How low can mortgage rates go?
Everybody likes to bag a good deal and the proliferation of voucher code websites shows that when the going gets tough, the British get bargain hunting. And where better to save a serious amount of money than on your biggest financial commitment, your mortgage?
Cheapest ever dealsIf you are on the lookout for a new homeloan you may have had your head turned by recent headlines about the launch of some of the cheapest ever deals.
Indeed, this week Chelsea Building Society launched the lowest ever five-year fixed rate mortgage at a fantastic 3.19%. It came hot on the heels of last week's launch by Norwich & Peterborough Building Society of a mortgage fixed for 10 years at an all-time low of 3.99%.
Factor in the fact that there are some trackers still available at less than 2% and it looks like borrowers have a bumper crop of tempting deals to choose from.
But with experts predicting that the Bank of England Base Rate will stay at its historic low of 0.5% for the foreseeable future, is it possible that mortgages could get cheaper still?
All that glitters...It's true that the last few weeks have seen the launch of some mega low-rate mortgages, and the current best buys are extremely competitive. But the market isn't quite as clear cut as that. At the same time lenders have actually been increasing some of their mortgage rates, meaning some types of deal are becoming less attractive. It all depends what type of mortgage you are after.
David Hollingworth, associate director at advisers London & Country Mortgages says: "There are lots of very attractively priced products and if you look at the headlines you might think that mortgages are getting cheaper.
"Some rates are going down, like long-term fixed rates - but the bigger trend is actually that rates are going up. Nationwide, Woolwich and Santander have all repriced in the last couple of weeks, reducing some rates but increasing others. So it's a mixed bag."
But what is going to happen to mortgage deals in the coming months?
Upward not downward pressureJonathan Harris, director of broker Anderson Harris, doesn't think that hanging on for cheaper deals is necessarily a wise move in light of wider economic pressures.
He explains: "Swap rates have fallen significantly in recent weeks, resulting in some of the cheapest longer-term fixes ever seen. However, uncertainty in the Eurozone is preying on lenders' minds, with several raising rates in recent days. If you like the look of one of the current deals you should therefore move now to secure a rate rather than waiting in the hope that they will become cheaper still."
Hollingworth agrees: "Problems in Europe are feeding through into tighter funding and the knock on effect of this is more expensive mortgages. We are already seeing upward pressure on rates and, as a borrower, I wouldn't wait for rates to drop further, because they may well rise."
Have rates bottomed out?While there is a very real risk that mortgage rates could rise in the coming months – especially short-term fixes and variable rates, there is also huge uncertainty, so it is also worth considering just how much lower the cheapest deals could get.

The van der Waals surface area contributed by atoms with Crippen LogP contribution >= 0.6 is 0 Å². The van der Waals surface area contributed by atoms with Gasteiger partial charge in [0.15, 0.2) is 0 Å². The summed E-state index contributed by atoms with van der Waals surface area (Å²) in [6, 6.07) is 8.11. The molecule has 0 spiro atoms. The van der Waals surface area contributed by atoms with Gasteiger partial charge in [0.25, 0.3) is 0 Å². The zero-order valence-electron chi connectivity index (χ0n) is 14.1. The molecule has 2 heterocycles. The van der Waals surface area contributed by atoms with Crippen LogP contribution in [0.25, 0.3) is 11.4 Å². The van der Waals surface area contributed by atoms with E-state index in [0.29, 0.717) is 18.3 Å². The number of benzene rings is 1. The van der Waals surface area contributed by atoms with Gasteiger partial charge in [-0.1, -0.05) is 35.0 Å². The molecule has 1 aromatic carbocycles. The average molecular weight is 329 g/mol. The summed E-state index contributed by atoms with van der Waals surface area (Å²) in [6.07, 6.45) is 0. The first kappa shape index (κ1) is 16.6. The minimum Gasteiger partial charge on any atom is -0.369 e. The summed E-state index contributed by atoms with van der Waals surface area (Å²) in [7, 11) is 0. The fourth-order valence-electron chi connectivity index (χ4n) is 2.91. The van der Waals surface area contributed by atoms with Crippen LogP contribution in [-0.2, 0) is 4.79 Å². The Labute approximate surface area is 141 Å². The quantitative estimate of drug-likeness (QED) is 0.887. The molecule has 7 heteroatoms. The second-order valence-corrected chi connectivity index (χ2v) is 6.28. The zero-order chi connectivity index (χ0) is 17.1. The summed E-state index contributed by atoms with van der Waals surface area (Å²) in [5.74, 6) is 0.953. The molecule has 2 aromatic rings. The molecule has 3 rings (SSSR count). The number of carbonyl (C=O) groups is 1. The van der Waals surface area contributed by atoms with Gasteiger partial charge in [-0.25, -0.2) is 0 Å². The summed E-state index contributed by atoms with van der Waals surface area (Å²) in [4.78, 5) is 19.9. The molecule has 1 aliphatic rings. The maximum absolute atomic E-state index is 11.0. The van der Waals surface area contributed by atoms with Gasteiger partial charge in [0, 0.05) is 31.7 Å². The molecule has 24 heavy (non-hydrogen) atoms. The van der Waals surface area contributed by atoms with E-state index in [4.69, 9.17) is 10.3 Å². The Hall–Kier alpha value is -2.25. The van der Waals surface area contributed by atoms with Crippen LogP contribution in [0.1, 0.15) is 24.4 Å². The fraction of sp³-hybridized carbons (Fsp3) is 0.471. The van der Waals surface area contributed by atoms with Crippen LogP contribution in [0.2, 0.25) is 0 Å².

After all, if current long-term fixed rate mortgages are at all-time lows already, it's possible that they don't really have much further to fall.
Ray Boulger, senior technical manager at mortgage brokers John Charcol, says: "It's unlikely we will see much movement either way in five or 10-year fixed rates in the next few months. There is little upwards pressure on these long-term deals, but at the same time it is very difficult to see them come down much more. There is simply not enough appetite for them and not enough competition in the market."
Hollingworth agrees: "There is not a lot of scope for mortgage rates to get any cheaper – maybe some rates could drop slightly by 10 basis points (i.e. 0.10%) but remember that when lenders push down rates they often add large arrangement fees, so you always have to look at the overall cost."
This is certainly true of Chelsea Building Society's five-year fix, which may have a record low rate of 3.19% but it also comes with a sizeable £1,495 fee. For those with a modest mortgage (up to around £100,000) there are cheaper overall deals available, albeit with slightly higher interest rates.
Stick or twist?
If you are contemplating a new mortgage there are three things to consider according to Boulger – your payrate (or the rate you will move onto at the end of your current deal), your level of equity in the property and your credit record.
"If you are paying 3.5% or more and are not tied into your mortgage, have 25% equity and your credit status is good you should certainly think of looking around for a better deal," he explains. "Even those with 15% equity should consider switching as some lenders have recently started to reduce their rates for borrowers with a smaller deposit."